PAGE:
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Ellen G. White
In Heavenly Places, 268.3

“Who through faith subdued kingdoms, wrought righteousness, obtained promises, stopped the mouths of lions, quenched the violence of fire, escaped the edge of the sword, out of weakness were made strong, waxed valiant in fight, turned to flight the armies of the aliens. Women received their dead raised to life again: and others were tortured, not accepting deliverance; that they might obtain a better resurrection: and others had trial of cruel mockings and scourgings, yea, moreover of bonds and imprisonment: they were stoned, they were sawn asunder, were tempted, were slain with the sword: they wandered about in sheepskins and goatskins; being destitute, afflicted, tormented” (Hebrews 11:33-37). HP 268.3

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Ellen G. White
Prophets and Kings, 157

Faith such as this is needed in the world today—faith that will lay hold on the promises of God's word and refuse to let go until Heaven hears. Faith such as this connects us closely with Heaven, and brings us strength for coping with the powers of darkness. Through faith God's children have “subdued kingdoms, wrought righteousness, obtained promises, stopped the mouths of lions, quenched the violence of fire, escaped the edge of the sword, out of weakness were made strong, waxed valiant in fight, turned to flight the armies of the aliens.” Hebrews 11:33, 34. And through faith we today are to reach the heights of God's purpose for us. “If thou canst believe, all things are possible to him that believeth.” Mark 9:23. PK 157.1

Faith is an essential element of prevailing prayer. “He that cometh to God must believe that He is, and that He is a rewarder of them that diligently seek Him.” “If we ask anything according to His will, He heareth us: and if we know that He hear us, whatsoever we ask, we know that we have the petitions that we desired of Him.” Hebrews 11:6; 1 John 5:14, 15. With the persevering faith of Jacob, with the unyielding persistence of Elijah, we may present our petitions to the Father, claiming all that He has promised. The honor of His throne is staked for the fulfillment of His word. PK 157.2

The shades of night were gathering about Mount Carmel as Ahab prepared for the descent. “It came to pass in the meanwhile, that the heaven was black with clouds and wind, and there was a great rain. And Ahab rode, and went to Jezreel.” As he journeyed toward the royal city through the darkness and the blinding rain, Ahab was unable to see his way before him. Elijah, who, as the prophet of God, had that day humiliated Ahab before his subjects and slain his idolatrous priests, still acknowledged him as Israel's king; and now, as an act of homage, and strengthened by the power of God, he ran before the royal chariot, guiding the king to the entrance of the city. PK 158.1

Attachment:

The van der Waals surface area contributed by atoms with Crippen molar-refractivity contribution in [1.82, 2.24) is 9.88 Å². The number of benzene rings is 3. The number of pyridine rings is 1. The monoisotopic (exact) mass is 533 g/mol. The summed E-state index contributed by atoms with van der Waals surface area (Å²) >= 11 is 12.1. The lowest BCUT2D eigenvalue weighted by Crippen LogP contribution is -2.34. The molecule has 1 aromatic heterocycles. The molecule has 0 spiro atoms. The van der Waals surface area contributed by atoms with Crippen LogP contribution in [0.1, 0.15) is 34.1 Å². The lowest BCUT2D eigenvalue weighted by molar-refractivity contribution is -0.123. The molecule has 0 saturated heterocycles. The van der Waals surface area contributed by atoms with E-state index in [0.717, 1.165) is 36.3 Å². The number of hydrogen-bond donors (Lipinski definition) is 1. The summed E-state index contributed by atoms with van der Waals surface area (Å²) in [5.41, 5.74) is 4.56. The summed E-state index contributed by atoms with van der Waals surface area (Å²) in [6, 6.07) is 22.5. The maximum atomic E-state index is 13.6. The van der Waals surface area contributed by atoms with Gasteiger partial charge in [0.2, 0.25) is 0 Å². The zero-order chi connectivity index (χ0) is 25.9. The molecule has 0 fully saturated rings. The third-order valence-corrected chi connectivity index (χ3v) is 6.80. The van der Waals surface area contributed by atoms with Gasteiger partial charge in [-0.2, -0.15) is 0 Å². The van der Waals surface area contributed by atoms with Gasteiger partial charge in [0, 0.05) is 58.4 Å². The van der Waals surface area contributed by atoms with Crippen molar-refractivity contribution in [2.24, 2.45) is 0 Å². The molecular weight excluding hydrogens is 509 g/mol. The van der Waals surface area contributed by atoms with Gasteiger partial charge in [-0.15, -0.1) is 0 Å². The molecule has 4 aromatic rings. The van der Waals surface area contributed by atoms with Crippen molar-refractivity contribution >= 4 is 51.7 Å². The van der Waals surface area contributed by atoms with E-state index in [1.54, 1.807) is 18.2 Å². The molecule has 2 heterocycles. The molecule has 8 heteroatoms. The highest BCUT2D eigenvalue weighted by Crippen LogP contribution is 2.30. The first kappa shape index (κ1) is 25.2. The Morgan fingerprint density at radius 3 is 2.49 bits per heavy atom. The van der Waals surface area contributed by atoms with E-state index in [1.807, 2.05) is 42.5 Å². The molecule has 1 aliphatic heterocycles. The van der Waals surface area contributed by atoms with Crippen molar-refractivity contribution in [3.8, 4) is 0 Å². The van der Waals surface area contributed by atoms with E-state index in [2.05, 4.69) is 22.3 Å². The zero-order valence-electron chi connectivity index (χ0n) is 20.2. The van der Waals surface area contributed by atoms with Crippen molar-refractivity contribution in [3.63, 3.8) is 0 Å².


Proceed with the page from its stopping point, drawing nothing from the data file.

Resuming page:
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Ellen G. White
Patriarchs and Prophets, 513

Caleb obtained the inheritance upon which his heart had been set for forty years, and, trusting in God to be with him, he “drove thence the three sons of Anak.” Having thus secured a possession for himself and his house, his zeal did not abate; he did not settle down to enjoy his inheritance, but pushed on to further conquests for the benefit of the nation and the glory of God. PP 513.1

The cowards and rebels had perished in the wilderness, but the righteous spies ate of the grapes of Eschol. To each was given according to his faith. The unbelieving had seen their fears fulfilled. Notwithstanding God's promise, they had declared that it was impossible to inherit Canaan, and they did not possess it. But those who trusted in God, looking not so much to the difficulties to be encountered as to the strength of their Almighty Helper, entered the goodly land. It was through faith that the ancient worthies “subdued kingdoms, ... escaped the edge of the sword, out of weakness were made strong, waxed valiant in fight, turned to flight the armies of the aliens.” Hebrews 11:33, 34. “This is the victory that overcometh the world, even our faith.” 1 John 5:4. PP 513.2

Another claim concerning the division of the land revealed a spirit widely different from that of Caleb. It was presented by the children of Joseph, the tribe of Ephraim with the half tribe of Manasseh. In consideration of their superior numbers, these tribes demanded a double portion of territory. The lot designated for them was the richest in the land, including the fertile plain of Sharon; but many of the principal towns in the valley were still in possession of the Canaanites, and the tribes shrank from the toil and danger of conquering their possessions, and desired an additional portion in territory already subdued. The tribe of Ephraim was one of the largest in Israel, as well as the one to which Joshua himself belonged, and its members naturally regarded themselves as entitled to special consideration. “Why hast thou given me but one lot and one portion to inherit,” they said, “seeing I am a great people?” But no departure from strict justice could be won from the inflexible leader. PP 513.3

His answer was, “If thou be a great people, then get thee up to the wood country, and cut down for thyself there in the land of the Perizzites and of the giants, if Mount Ephraim be too narrow for thee.” PP 513.4